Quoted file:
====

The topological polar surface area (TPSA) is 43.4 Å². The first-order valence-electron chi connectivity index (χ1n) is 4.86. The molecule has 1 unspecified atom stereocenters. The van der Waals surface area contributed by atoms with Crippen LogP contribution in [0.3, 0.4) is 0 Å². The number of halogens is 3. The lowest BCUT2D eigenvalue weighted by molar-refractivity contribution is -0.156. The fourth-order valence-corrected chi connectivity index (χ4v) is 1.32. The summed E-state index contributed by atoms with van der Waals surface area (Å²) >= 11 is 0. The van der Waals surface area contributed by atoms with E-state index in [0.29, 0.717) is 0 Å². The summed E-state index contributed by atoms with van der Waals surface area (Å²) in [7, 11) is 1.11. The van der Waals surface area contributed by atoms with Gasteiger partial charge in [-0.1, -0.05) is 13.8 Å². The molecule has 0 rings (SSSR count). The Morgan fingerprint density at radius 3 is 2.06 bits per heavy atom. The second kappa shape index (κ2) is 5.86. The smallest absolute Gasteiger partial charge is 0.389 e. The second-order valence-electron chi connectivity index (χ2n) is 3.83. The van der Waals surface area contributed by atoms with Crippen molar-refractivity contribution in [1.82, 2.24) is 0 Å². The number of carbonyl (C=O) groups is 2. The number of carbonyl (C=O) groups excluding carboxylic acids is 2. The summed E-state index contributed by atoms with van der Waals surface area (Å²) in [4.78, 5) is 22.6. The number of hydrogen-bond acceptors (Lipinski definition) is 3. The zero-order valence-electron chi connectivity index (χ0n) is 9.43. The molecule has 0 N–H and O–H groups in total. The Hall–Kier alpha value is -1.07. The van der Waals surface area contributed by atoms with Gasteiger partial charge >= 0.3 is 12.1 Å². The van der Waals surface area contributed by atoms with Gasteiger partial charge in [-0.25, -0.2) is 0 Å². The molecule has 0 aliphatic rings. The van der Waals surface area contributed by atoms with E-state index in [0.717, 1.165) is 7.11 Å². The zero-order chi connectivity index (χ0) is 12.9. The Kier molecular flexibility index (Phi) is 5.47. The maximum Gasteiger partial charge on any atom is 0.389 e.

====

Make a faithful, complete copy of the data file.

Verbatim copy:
The topological polar surface area (TPSA) is 43.4 Å². The first-order valence-electron chi connectivity index (χ1n) is 4.86. The molecule has 1 unspecified atom stereocenters. The van der Waals surface area contributed by atoms with Crippen LogP contribution in [0.3, 0.4) is 0 Å². The number of halogens is 3. The lowest BCUT2D eigenvalue weighted by molar-refractivity contribution is -0.156. The fourth-order valence-corrected chi connectivity index (χ4v) is 1.32. The summed E-state index contributed by atoms with van der Waals surface area (Å²) >= 11 is 0. The van der Waals surface area contributed by atoms with E-state index in [0.29, 0.717) is 0 Å². The summed E-state index contributed by atoms with van der Waals surface area (Å²) in [7, 11) is 1.11. The van der Waals surface area contributed by atoms with Gasteiger partial charge in [-0.1, -0.05) is 13.8 Å². The molecule has 0 rings (SSSR count). The Morgan fingerprint density at radius 3 is 2.06 bits per heavy atom. The second kappa shape index (κ2) is 5.86. The smallest absolute Gasteiger partial charge is 0.389 e. The second-order valence-electron chi connectivity index (χ2n) is 3.83. The van der Waals surface area contributed by atoms with Crippen molar-refractivity contribution in [1.82, 2.24) is 0 Å². The number of carbonyl (C=O) groups is 2. The number of carbonyl (C=O) groups excluding carboxylic acids is 2. The summed E-state index contributed by atoms with van der Waals surface area (Å²) in [4.78, 5) is 22.6. The number of hydrogen-bond acceptors (Lipinski definition) is 3. The zero-order valence-electron chi connectivity index (χ0n) is 9.43. The molecule has 0 N–H and O–H groups in total. The Hall–Kier alpha value is -1.07. The van der Waals surface area contributed by atoms with Gasteiger partial charge >= 0.3 is 12.1 Å². The van der Waals surface area contributed by atoms with Gasteiger partial charge in [-0.25, -0.2) is 0 Å². The molecule has 0 aliphatic rings. The van der Waals surface area contributed by atoms with E-state index in [0.717, 1.165) is 7.11 Å². The zero-order chi connectivity index (χ0) is 12.9. The Kier molecular flexibility index (Phi) is 5.47. The maximum Gasteiger partial charge on any atom is 0.389 e.